The LINQ where clause is easy to use but sometimes there is confusion on how to create an expression with more than one condition. There’s two ways to do this, both are equivalent and probably generate the same, efficient code.
The first method is simply to use multiple .Where statements:
myCollection.Where(x => x.Name== "aa") .Where(x => x.ParentID == 2) .Where(x => x.Category == 35)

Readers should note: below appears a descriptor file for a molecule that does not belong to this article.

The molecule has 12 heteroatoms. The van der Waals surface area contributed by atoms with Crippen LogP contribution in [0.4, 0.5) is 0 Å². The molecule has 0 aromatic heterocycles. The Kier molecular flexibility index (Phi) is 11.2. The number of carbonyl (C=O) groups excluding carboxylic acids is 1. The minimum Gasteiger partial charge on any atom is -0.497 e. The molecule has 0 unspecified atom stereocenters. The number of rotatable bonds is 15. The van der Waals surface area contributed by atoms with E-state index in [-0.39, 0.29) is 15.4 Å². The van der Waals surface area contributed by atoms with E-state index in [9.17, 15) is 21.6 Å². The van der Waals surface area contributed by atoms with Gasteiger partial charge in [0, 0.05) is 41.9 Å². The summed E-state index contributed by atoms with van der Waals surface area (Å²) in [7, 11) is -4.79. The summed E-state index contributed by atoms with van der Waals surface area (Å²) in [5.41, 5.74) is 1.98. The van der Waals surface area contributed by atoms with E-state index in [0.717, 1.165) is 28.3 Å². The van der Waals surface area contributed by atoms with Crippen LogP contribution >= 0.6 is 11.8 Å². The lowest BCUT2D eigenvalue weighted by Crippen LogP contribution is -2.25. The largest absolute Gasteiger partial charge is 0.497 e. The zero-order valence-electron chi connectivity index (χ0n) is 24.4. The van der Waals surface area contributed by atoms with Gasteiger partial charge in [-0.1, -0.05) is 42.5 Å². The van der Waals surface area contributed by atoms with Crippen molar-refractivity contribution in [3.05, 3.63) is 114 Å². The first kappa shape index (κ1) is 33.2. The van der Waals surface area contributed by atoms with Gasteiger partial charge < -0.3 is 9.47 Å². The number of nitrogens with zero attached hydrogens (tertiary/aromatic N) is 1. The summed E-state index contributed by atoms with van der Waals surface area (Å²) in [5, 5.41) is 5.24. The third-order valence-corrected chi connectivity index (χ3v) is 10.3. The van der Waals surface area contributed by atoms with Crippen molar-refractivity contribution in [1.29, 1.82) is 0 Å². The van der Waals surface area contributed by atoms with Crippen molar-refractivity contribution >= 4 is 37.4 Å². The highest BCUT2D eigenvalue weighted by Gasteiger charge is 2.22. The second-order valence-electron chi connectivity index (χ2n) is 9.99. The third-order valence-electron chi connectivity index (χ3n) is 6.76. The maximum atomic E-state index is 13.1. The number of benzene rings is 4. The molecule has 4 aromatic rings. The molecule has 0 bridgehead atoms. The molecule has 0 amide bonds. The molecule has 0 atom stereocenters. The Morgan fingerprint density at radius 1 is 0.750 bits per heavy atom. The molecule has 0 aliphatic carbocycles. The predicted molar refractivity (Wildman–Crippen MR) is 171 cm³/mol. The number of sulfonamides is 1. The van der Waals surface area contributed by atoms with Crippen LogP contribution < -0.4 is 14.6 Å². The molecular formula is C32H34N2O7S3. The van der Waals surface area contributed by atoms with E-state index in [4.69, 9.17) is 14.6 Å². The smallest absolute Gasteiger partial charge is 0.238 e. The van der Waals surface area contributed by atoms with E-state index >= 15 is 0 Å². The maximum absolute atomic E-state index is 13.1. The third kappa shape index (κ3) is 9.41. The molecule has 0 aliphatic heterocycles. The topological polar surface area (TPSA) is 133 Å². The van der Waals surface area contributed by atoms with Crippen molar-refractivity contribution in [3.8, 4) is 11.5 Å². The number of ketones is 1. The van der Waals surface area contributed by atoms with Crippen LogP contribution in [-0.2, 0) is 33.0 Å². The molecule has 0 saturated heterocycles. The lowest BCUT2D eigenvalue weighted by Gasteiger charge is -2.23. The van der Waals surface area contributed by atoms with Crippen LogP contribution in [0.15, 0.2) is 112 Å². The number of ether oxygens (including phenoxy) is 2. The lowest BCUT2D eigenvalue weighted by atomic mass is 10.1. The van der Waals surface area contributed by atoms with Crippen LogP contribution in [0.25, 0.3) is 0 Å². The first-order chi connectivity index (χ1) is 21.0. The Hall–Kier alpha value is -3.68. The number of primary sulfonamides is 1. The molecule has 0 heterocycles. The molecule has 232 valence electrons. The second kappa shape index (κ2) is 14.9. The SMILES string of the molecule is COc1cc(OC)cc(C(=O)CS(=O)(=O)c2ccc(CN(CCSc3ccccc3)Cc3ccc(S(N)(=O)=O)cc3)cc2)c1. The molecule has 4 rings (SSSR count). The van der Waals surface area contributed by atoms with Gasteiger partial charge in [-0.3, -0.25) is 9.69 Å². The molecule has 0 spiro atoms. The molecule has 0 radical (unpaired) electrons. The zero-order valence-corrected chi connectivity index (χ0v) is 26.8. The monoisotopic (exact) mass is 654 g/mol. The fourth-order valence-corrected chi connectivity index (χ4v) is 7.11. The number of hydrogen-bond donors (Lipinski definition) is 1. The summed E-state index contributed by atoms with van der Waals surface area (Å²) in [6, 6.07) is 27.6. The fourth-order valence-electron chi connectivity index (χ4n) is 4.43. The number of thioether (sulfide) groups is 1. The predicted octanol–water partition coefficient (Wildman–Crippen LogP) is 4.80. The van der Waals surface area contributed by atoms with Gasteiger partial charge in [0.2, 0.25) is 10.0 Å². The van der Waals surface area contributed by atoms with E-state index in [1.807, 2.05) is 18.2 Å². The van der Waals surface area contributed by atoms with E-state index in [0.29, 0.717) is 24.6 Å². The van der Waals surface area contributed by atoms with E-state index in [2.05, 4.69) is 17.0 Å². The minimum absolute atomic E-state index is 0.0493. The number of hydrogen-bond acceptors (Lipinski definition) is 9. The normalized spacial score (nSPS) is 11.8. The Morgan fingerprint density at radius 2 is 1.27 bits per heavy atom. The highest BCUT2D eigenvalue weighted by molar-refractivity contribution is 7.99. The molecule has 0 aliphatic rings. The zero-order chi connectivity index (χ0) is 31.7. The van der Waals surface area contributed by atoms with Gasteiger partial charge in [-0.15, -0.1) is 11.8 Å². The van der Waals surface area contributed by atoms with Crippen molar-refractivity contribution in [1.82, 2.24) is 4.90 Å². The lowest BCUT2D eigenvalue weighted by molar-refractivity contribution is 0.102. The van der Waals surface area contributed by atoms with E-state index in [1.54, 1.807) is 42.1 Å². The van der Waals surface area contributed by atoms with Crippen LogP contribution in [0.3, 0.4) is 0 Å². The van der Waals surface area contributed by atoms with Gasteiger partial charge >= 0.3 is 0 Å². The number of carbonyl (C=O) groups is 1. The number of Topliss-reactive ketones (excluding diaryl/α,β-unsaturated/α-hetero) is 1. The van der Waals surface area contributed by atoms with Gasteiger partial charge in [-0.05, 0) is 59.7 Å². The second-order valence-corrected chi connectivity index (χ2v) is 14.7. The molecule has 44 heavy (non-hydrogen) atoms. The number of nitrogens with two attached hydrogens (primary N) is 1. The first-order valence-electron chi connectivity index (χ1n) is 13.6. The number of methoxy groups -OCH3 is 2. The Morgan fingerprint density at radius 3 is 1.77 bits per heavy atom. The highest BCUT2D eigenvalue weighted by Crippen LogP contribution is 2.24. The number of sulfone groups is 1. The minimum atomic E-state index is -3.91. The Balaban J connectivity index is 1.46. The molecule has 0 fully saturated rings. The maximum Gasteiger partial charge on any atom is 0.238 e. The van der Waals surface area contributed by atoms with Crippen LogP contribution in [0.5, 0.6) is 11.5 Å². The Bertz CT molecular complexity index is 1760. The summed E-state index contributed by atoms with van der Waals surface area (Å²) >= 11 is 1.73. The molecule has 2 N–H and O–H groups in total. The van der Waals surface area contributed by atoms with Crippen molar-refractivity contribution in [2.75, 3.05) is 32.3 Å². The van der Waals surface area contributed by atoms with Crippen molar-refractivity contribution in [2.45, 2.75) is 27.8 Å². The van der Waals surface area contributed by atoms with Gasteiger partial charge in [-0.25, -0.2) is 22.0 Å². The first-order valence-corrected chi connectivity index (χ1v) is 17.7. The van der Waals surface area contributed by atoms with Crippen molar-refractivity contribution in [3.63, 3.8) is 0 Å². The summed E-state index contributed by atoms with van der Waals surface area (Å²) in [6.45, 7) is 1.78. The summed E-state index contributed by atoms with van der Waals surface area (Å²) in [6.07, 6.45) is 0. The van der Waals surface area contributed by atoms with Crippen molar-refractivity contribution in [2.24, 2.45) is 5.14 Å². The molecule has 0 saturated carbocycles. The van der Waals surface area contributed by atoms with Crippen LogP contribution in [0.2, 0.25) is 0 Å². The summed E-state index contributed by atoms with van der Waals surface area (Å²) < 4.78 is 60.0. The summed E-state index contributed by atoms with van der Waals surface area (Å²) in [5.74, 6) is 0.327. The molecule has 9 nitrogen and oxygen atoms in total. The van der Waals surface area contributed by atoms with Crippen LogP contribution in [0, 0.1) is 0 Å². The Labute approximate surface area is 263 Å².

Alternatively, you can write the expression as:
myCollection.Where(x => x.Name== "aa" && x.ParentID == 2 && x.Category == 35)
Note the syntax: the lambda goes to (=>) operator only appears once at the beginning.
Actually I tend to use both; the first is easier to read but the second method is better if the expression is more complex, like:
OrgType.Where(x => (x.Name == "aa") && ( (x.ParentID == 2) || (x.ParentID == 5) ) );